The Divine Liturgy
For us today, the Divine Liturgy is a weekly staple of our Christian lives. We drive to church on a Sunday, walk into a great building with flickering candles and hand-painted icons, gold leaf and carved wood, embroidered vestments, burning incense and chanting filling every corner of the church. In the early Church, attending services was not a weekly event. For the ancient Christians, the Divine Liturgy was seen as such a sacred cornerstone of the Faith that it was held every day.
No more than fifty Christians would gather together. They had no churches. Liturgies were held by an Apostle in the houses of wealthy Christians and every single person present would partake in Holy Communion. Afterwards, they all sat down together for a communal feast.
When the persecutions began, the Divine Liturgy became a matter of life and death for Christians. No longer were they able to celebrate services in houses for fear of neighbours denouncing them to the authorities. The services moved to more and more private locations, until eventually the Christians found the perfect location – catacombs. These were burial tunnels dug underneath ancient cities. The dead were not placed in coffins, as they are today, but instead placed upon shelves cut into the rock and dirt. Very few pagans would venture into the catacombs due to their terror of the dead, infection and even ghosts. Death did not terrify the Christians, however. They were so fervent in their love for Christ that even when soldiers burst into the catacombs with swords and spears, they did not stop the Liturgy nor cease praying, but died celebrating the Holy Mysteries.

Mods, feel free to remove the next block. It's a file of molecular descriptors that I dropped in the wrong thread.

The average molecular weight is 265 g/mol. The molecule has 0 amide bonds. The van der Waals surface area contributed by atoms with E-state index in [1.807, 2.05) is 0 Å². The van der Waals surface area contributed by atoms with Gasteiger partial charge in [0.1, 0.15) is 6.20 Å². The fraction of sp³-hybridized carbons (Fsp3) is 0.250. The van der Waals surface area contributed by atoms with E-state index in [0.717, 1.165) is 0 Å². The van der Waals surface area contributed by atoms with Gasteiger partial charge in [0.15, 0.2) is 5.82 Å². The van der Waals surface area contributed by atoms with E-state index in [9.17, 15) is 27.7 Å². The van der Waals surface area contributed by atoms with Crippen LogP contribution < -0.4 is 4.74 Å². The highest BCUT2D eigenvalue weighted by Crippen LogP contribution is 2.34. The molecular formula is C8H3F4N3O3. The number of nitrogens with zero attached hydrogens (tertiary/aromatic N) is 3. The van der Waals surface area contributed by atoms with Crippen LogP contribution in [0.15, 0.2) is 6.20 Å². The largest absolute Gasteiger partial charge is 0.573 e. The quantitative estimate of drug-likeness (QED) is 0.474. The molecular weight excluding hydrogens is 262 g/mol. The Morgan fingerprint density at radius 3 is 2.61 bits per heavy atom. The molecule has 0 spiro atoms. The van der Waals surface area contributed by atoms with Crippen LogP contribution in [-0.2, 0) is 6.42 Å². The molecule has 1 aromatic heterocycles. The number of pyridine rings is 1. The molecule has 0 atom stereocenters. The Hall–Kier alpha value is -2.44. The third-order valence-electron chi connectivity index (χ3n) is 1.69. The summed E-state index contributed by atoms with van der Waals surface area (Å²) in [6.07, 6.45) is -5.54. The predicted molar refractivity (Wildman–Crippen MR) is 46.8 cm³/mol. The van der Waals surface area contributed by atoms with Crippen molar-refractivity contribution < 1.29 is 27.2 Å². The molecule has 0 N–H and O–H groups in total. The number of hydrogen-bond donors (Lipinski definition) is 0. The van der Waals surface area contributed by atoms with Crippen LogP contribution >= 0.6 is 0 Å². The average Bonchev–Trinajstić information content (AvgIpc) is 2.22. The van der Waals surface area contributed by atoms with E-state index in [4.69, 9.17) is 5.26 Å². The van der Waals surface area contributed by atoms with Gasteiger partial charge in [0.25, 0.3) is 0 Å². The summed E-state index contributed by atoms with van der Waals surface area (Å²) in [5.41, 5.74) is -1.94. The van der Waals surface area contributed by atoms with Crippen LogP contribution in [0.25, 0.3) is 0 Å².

When we attend church today in peace, in the sunlight, in public locations, we should remember the zeal of the early Christians for whom the Divine Liturgy was not a simple weekly event. For them, it was an inexpressible and sacred Mystery, and many sealed that belief in blood.
Source: December-January 2014 Lychnos Edition